In one of the first studies addressing the role of Dicer1 in hematopoiesis in vivo, floxed Dicer1 alleles were deleted by CRE in lymphocyte-specific protein tyrosine kinase (Lck)-positive cells. In this model, Cre is active at the double-negative (DN) CD4-CD8- T cell developmental stage and results in Dicer1-null CD44-CD25- (DN4), CD4+CD8+ and CD4+CD8-, CD4-CD8- cells (Fig. 1A).18 Dicer1 seems to be essential for the generation and survival of αβ T-cells. However, in the surviving T-cells, Dicer1 is dispensable for CD4+ and CD8+ single positive lineage commitment.18 These results strongly suggest that Dicer1 deletion does not affect normal T-cell lineage-specific gene expression programs. In these cells, the transcriptional repression of centromeric satellite repeats and features of facultative heterochromatin are maintained in the absence of Dicer1,18 suggesting that survival of immature T-cells is regulated directly by a miRNA-controlled mechanism.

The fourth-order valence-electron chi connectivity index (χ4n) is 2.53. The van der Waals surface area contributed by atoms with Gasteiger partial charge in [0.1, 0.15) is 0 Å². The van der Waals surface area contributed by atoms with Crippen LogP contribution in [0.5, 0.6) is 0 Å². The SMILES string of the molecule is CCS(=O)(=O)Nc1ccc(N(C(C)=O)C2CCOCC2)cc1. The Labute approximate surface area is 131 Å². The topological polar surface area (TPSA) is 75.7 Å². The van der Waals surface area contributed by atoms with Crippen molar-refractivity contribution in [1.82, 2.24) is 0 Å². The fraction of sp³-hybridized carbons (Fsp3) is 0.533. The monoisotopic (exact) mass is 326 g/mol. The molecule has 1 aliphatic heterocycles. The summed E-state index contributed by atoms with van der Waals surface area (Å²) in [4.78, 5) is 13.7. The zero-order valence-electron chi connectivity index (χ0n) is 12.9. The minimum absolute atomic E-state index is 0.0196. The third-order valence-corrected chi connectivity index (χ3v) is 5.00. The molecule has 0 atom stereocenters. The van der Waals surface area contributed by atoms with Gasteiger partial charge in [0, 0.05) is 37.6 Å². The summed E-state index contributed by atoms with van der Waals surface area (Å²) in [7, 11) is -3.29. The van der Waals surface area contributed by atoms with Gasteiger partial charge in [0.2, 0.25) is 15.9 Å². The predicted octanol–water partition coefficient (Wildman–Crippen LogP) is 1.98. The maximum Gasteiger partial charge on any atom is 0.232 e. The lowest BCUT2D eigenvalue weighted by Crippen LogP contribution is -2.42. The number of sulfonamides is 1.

Figure 1. Schematic overview of the phenotypic characteristics of different CRE-mediated Dicer1-deletion models in lymphopoiesis (A) HSCs develop via different progenitors toward mature CD4+ or CD8+ single positive cells. The effects of LCK-Cre-mediated Dicer1 deletion are depicted. The apparent level of Dicer1 expression is indicated by the yellow background color (yellow: normal endogenous levels; white: no Dicer1 expression). HSC: hematopoietic stem cells, CLP: common lymphoid progenitor, DN1–3: double negative stage 1 to 3 (CD4-CD8-), DN4: double negative stage 4, DP: double positive CD4+CD8+ cells. Phenotypic characteristics are indicated by the red arrows and lines. Dashed lines indicate less cells than in wild-type situation. (B) See also (A). The effects of CD4-Cre-mediated Dicer1 deletion are depicted. Phenotypic characteristics are indicated by the red arrow and lines. (C) See also (A). The effects of FoxP3-Cre-mediated Dicer1 deletion results in normal numbers of regulatoty T-cells (Tregs) but these cells are functionally aberrant. (D) HSCs develop via indicated progenitors toward mature B-cells. The effects of MB1-Cre-mediated Dicer1 deletion are indicated by the red lines and arrow and result in developmental block from the pro-B-cell to the pre-B-cell stage. Pro-B: earliest stage of progenitor B-cell development, pre-B-cell, precursor stage of B-cell development. (E) See also (D) CD19-Cre-mediated deletion of Dicer1 results in mature B-cells which are functionally aberrant.